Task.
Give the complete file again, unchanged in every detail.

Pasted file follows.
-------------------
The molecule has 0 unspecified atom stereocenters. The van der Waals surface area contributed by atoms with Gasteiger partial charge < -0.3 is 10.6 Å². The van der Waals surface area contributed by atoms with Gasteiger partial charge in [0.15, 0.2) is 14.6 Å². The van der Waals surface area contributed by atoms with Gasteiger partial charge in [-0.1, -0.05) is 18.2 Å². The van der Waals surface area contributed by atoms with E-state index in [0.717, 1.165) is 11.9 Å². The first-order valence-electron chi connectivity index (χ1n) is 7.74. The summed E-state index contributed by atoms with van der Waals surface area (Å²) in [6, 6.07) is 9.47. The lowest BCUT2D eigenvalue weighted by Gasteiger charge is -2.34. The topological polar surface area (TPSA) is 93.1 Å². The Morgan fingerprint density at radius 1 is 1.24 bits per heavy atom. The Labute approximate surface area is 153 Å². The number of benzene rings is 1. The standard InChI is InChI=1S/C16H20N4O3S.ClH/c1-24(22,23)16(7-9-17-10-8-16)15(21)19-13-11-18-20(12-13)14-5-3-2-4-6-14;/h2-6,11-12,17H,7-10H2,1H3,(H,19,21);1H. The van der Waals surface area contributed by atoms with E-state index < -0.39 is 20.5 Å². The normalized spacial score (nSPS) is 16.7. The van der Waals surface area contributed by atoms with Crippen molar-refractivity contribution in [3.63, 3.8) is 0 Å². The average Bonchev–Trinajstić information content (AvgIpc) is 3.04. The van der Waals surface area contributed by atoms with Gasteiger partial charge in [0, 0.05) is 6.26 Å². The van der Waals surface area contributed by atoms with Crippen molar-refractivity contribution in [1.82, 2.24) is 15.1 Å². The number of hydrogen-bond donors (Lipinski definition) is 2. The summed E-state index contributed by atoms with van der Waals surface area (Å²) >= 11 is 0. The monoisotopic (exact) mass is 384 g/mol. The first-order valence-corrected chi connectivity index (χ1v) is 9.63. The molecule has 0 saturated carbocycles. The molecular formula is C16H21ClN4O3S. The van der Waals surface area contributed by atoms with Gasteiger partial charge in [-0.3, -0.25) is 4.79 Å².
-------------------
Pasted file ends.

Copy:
The molecule has 0 unspecified atom stereocenters. The van der Waals surface area contributed by atoms with Gasteiger partial charge < -0.3 is 10.6 Å². The van der Waals surface area contributed by atoms with Gasteiger partial charge in [0.15, 0.2) is 14.6 Å². The van der Waals surface area contributed by atoms with Gasteiger partial charge in [-0.1, -0.05) is 18.2 Å². The van der Waals surface area contributed by atoms with E-state index in [0.717, 1.165) is 11.9 Å². The first-order valence-electron chi connectivity index (χ1n) is 7.74. The summed E-state index contributed by atoms with van der Waals surface area (Å²) in [6, 6.07) is 9.47. The lowest BCUT2D eigenvalue weighted by Gasteiger charge is -2.34. The topological polar surface area (TPSA) is 93.1 Å². The Morgan fingerprint density at radius 1 is 1.24 bits per heavy atom. The Labute approximate surface area is 153 Å². The number of benzene rings is 1. The standard InChI is InChI=1S/C16H20N4O3S.ClH/c1-24(22,23)16(7-9-17-10-8-16)15(21)19-13-11-18-20(12-13)14-5-3-2-4-6-14;/h2-6,11-12,17H,7-10H2,1H3,(H,19,21);1H. The van der Waals surface area contributed by atoms with E-state index < -0.39 is 20.5 Å². The normalized spacial score (nSPS) is 16.7. The van der Waals surface area contributed by atoms with Crippen molar-refractivity contribution in [3.63, 3.8) is 0 Å². The average Bonchev–Trinajstić information content (AvgIpc) is 3.04. The van der Waals surface area contributed by atoms with Gasteiger partial charge in [0, 0.05) is 6.26 Å². The van der Waals surface area contributed by atoms with Crippen molar-refractivity contribution in [1.82, 2.24) is 15.1 Å². The number of hydrogen-bond donors (Lipinski definition) is 2. The summed E-state index contributed by atoms with van der Waals surface area (Å²) >= 11 is 0. The monoisotopic (exact) mass is 384 g/mol. The first-order valence-corrected chi connectivity index (χ1v) is 9.63. The molecule has 0 saturated carbocycles. The molecular formula is C16H21ClN4O3S. The van der Waals surface area contributed by atoms with Gasteiger partial charge in [-0.3, -0.25) is 4.79 Å².